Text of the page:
One method of species preservation is the zoo. Many conservationists claim that while wild animals are in zoos they are safe from extinction, safe from poachers, and safe from the destruction of their natural habitats. And, if the animals can be bred in captivity, there is always the possibility that they can be re-introduced into the wild when their numbers are prolific enough. At the same time they allow us, the public, who would normally have no opportunity to travel to exotic places, to come into contact with the diverse creatures with which we share the planet. On the other hand is it humane to keep wild animals as captives in zoos to provide a fun day out for all the family? There are those who would argue that it is better that a species should die out than that it should exist unnaturally in cages to be gawked at by inquisitive humans. Create wildlife parks, create nature reserves by all means, but at least allow these creatures to live out their days in as normal a fashion as possible and, if it is the way of the world, to become extinct.

b In pairs, write a short paragraph for or against zoos. The phrases in the box may help you. In our opinion, … Above all, … Furthermore, … Finally, …

First, …

Therefore, …

Zoos must be abolished. They are … Without zoos, many species would already … c Work with a pair of students who have the opposite opinion from yours. Use the arguments in your paragraph and any other arguments you can think of to try to change their opinion.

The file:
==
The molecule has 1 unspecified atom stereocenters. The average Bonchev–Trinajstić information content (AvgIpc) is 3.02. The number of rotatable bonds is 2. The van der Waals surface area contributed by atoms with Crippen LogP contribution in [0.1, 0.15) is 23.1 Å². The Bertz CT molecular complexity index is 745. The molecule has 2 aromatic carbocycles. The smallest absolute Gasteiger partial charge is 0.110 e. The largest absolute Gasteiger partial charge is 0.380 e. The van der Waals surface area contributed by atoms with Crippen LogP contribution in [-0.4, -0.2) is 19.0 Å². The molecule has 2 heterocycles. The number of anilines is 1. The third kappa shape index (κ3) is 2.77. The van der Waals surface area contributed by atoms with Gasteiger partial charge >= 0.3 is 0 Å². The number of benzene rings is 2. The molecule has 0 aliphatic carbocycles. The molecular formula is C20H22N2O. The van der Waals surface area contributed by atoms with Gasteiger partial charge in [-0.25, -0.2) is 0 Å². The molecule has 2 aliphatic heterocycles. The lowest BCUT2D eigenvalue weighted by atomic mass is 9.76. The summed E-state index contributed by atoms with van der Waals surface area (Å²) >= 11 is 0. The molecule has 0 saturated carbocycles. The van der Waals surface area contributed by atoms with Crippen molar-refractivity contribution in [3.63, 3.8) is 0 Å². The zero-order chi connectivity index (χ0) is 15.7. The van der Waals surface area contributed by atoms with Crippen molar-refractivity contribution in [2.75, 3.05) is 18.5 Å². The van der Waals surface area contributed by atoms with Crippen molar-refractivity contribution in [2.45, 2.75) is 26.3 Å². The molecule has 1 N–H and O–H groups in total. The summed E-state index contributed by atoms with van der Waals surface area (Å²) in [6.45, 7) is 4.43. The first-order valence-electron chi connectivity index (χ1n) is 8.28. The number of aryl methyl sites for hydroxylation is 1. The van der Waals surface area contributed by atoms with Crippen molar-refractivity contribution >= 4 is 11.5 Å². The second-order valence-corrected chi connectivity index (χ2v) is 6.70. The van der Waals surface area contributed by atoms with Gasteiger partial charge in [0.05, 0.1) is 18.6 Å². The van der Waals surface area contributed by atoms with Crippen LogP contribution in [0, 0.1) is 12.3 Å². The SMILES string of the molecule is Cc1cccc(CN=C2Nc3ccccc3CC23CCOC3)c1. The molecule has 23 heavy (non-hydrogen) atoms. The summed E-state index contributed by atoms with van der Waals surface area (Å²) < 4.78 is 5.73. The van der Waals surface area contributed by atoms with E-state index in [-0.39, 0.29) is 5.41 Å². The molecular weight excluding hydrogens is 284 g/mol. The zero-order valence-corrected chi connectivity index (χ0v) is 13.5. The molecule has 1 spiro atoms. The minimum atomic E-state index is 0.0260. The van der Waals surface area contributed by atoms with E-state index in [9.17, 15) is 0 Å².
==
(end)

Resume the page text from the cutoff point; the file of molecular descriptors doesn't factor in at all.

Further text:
Unit 8

9780230405448_text.indd 63

63

10/05/2012 18:04


Lesson 2 The animal kingdom

2

Beasts of burden 1 Reading and speaking

3 Grammar builder:

a Read the advertisement at the bottom of the page for an animal protection society. Do you have similar organizations in Saudi Arabia? 2

b Do you have laws which govern the 3 4 5 6 7 8 9 treatment of animals?

10

11

12

13

14

15

16

17

19

20

21

22

23

24

25

27

28

29

30

31

32

33

18 26 34

2 Listening

wish + past verb vs. wish + would + verb a Look at the groups of sentences. Which ones refer to present or past situations or actions that the speaker would like to change but cannot? Which refer to actions or habits that the speaker would like to be different? What is the difference in form? 1 2 3 4 5 6

a Listen to a radio interview with an animal welfare activist. b Listen again. Are these statements true (T) or 35 false 36 (F)? 37 38 39 40 41